What is being seen today is the result of a windfall of low global oil prices, the spillover effect of Kingfisher’s demise, and an overall increase in economic activities, getting more number of people to fly
If there is one thing the entire Indian civil aviation industry awaits, it is the announcement and the implementation of the new National Civil Aviation Policy (NCAP) 2016. This has been ‘work in progress’ for so long, that it’s possible that some of the key functionaries have even forgotten as to why it was needed to start with! We do have an aviation industry that is growing at a CAGR of approximately 15 per cent for the past two years, so all seems to be well with the industry. We keep hearing statements as to how India will be third largest aviation market by 2020, or the largest by 2030, depending on which industry body is saying it. However, nothing could be more deceptive than to feel that the state of the industry is healthy. It would be a huge folly on part of the government to be carried away by stated numbers and pat themselves on the back for a job well done. And here are my reasons why.
Macro environment status quo
Balance sheet of all airlines do not reflect any increase in efficiency, or any change in the macro environment to show any fundamental shift towards sustained profitability. What is being seen today is the result of a windfall of low global oil prices, the spillover effect of Kingfisher’s demise, and an overall increase in economic activities, getting more number of people to fly. One small air pocket will get them into a tailspin of losses again. No long-term plan seems to be emerging for Air India, and it still continues to be in heavy losses ( Rs. 2,500 crore for 2015-16, as per some news items) and the last choice for flyers, who have the option of flying something else (read non-government employees!). With the advent of new airlines such as Vistara and AirAsia, competition is going to increase, especially if the NCAP allows them international flying rights, thereby putting pressure on the bottom line of most airlines.
Delhi and Mumbai Airports in trouble
The two main private airport operators, that is DIAL (Delhi International Airport Limited) and MIAL (Mumbai International Airport Limited), continue to be under severe financial stress and are heavily leveraged. Despite Indian airports being one of the most expensive in the world, these companies have not been able to reign in their inefficiencies to become profitable companies. The Airports Authority of India (AAI), which is a minority stakeholder for both the Delhi and Mumbai airports, continues to be a silent partner, interested only in getting its share of the profit, and with no further responsibility towards these airports. Going forward, the day is not far away when these companies will need major government bail outs to keep the airports operating, and the government will not have any other choice at that stage. A longterm policy for making these airports efficient and increasing their revenue stream, without increasing the cost of flying is the need of the hour. I don’t see any serious discussion happening on this.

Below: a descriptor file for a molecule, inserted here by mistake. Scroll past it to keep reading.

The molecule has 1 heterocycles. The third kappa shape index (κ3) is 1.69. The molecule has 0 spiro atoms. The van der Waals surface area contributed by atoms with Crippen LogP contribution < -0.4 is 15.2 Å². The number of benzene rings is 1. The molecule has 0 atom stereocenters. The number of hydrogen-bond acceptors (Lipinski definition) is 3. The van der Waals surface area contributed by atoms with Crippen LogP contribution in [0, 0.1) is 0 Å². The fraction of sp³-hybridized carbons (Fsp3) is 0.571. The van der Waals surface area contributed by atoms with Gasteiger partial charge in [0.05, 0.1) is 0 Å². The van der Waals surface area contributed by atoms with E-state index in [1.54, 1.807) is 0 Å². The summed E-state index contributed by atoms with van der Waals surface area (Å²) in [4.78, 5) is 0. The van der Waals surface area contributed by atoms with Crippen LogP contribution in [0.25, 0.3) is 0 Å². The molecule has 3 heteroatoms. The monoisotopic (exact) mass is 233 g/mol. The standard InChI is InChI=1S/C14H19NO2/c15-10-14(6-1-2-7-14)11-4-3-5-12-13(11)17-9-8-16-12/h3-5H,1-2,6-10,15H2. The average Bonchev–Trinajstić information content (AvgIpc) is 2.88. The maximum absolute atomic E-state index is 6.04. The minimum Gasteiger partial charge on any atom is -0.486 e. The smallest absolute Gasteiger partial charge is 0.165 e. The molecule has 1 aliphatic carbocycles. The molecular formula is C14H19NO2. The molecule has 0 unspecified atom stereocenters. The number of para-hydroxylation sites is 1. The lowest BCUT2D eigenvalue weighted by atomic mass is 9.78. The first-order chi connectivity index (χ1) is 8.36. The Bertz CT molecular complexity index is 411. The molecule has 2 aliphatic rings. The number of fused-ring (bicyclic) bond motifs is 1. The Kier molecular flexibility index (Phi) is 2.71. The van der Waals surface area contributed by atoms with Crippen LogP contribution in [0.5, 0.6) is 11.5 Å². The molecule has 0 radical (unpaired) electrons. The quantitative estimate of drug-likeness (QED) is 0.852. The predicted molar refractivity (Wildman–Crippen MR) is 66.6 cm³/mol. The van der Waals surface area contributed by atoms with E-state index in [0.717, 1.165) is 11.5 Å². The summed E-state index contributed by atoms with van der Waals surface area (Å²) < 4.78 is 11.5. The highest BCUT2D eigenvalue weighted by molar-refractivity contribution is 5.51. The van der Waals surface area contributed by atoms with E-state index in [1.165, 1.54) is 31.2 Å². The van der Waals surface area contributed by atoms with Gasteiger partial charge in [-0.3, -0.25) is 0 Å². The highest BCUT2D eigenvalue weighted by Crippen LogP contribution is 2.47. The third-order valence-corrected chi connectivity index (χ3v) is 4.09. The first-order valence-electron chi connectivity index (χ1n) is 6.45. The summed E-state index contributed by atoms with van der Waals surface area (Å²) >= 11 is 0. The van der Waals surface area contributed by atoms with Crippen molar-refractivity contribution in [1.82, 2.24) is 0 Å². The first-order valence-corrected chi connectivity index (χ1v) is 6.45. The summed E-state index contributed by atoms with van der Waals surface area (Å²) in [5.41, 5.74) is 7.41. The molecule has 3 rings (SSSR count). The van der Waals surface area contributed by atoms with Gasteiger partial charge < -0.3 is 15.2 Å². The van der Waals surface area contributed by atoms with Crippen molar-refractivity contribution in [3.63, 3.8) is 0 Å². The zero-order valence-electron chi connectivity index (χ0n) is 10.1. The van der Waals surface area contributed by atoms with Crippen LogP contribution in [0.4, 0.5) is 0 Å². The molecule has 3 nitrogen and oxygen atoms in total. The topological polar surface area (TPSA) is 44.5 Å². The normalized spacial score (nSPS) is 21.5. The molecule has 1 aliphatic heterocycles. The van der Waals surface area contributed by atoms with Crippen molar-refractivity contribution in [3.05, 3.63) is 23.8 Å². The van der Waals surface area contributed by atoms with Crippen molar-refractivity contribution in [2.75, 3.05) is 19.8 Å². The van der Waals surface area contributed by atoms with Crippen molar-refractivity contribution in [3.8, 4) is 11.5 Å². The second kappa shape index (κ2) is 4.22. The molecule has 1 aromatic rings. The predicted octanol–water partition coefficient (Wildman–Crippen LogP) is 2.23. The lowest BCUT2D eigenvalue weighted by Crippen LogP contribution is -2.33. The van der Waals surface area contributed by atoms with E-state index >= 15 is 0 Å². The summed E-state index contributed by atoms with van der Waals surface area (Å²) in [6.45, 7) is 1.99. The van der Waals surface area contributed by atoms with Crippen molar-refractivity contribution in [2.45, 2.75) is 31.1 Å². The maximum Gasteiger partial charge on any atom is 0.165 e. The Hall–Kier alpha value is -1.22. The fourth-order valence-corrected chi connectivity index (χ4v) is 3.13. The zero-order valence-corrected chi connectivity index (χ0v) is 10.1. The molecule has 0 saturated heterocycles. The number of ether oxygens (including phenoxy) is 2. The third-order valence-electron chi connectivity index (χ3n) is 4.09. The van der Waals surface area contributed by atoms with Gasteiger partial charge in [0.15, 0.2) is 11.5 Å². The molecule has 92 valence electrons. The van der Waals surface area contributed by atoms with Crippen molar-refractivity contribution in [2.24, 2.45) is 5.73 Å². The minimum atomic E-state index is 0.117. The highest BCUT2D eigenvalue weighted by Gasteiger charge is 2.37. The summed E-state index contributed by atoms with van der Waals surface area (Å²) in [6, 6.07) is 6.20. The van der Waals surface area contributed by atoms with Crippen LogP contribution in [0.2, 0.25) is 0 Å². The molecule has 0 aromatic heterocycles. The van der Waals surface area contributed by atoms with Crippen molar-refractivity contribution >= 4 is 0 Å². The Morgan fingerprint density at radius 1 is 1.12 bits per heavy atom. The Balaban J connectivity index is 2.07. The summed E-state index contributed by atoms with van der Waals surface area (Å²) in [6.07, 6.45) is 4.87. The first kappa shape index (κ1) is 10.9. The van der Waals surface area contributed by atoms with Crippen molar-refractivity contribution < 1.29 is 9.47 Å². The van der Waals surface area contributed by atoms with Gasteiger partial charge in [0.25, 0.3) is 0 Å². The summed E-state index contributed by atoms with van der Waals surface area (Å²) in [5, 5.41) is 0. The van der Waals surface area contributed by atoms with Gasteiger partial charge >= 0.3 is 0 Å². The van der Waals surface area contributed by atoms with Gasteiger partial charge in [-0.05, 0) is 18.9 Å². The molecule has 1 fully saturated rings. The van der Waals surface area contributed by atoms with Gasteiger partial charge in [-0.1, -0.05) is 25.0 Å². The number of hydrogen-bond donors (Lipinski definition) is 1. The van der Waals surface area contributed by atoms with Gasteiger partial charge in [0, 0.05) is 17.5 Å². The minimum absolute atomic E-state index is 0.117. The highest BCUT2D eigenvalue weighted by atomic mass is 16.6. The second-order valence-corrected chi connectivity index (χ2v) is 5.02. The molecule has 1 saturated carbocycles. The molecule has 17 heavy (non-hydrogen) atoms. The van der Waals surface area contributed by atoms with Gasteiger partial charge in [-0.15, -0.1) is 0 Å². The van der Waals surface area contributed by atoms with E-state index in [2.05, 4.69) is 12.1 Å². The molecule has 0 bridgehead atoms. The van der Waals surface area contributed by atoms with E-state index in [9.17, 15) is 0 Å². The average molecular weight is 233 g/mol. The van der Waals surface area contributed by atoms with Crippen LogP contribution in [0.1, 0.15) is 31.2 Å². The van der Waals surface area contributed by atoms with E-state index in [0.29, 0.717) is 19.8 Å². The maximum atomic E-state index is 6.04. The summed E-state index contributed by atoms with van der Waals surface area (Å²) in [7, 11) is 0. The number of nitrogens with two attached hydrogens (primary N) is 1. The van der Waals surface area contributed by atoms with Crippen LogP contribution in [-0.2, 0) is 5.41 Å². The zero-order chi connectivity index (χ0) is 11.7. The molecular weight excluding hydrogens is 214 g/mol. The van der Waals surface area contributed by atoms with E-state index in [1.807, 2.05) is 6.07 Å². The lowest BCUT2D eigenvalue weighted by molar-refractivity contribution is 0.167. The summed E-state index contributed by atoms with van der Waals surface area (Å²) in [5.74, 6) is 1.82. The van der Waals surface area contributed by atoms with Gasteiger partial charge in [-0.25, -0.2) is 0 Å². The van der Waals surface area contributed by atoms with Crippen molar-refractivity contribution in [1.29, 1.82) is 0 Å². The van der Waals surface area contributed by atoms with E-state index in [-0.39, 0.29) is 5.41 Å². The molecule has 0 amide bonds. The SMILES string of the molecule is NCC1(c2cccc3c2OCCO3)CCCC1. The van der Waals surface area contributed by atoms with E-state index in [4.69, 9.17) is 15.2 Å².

Mumbai’s secondary airport at Navi Mumbai is a paradox which I do not know who can answer for? Despite the present government being in the saddle for almost two years, and also with a favourable government in Maharashtra, this decision is still nowhere near. By past experience, the tendering process can take years and execution several more. Even if things move now, this new airport is not going to be available for the next five-seven years to say the least. Meanwhile, the city is choking for want of more space at the airport. Similar case is of the second airport in Delhi. While we keep discussing the ridiculous 150 km rule, we fail to understand that planning for the new airport needs to be done at least five to seven years before this airport reaches congestion, rather than after it does that. Has anyone done some number crunching to figure out as per present growth figures, when DIAL will reach its congestion? I fail to understand as to how we can dream of becoming a major aviation industry, without having airports where we can operate out of.
Except a few airlines who stand to have increased competition, there is no one who doesn’t agree that 5/20 rule needs to go. It is a restrictive and biased rule, which probably had its use when it was implemented, but in today’s time is totally out of sync with modern aviation.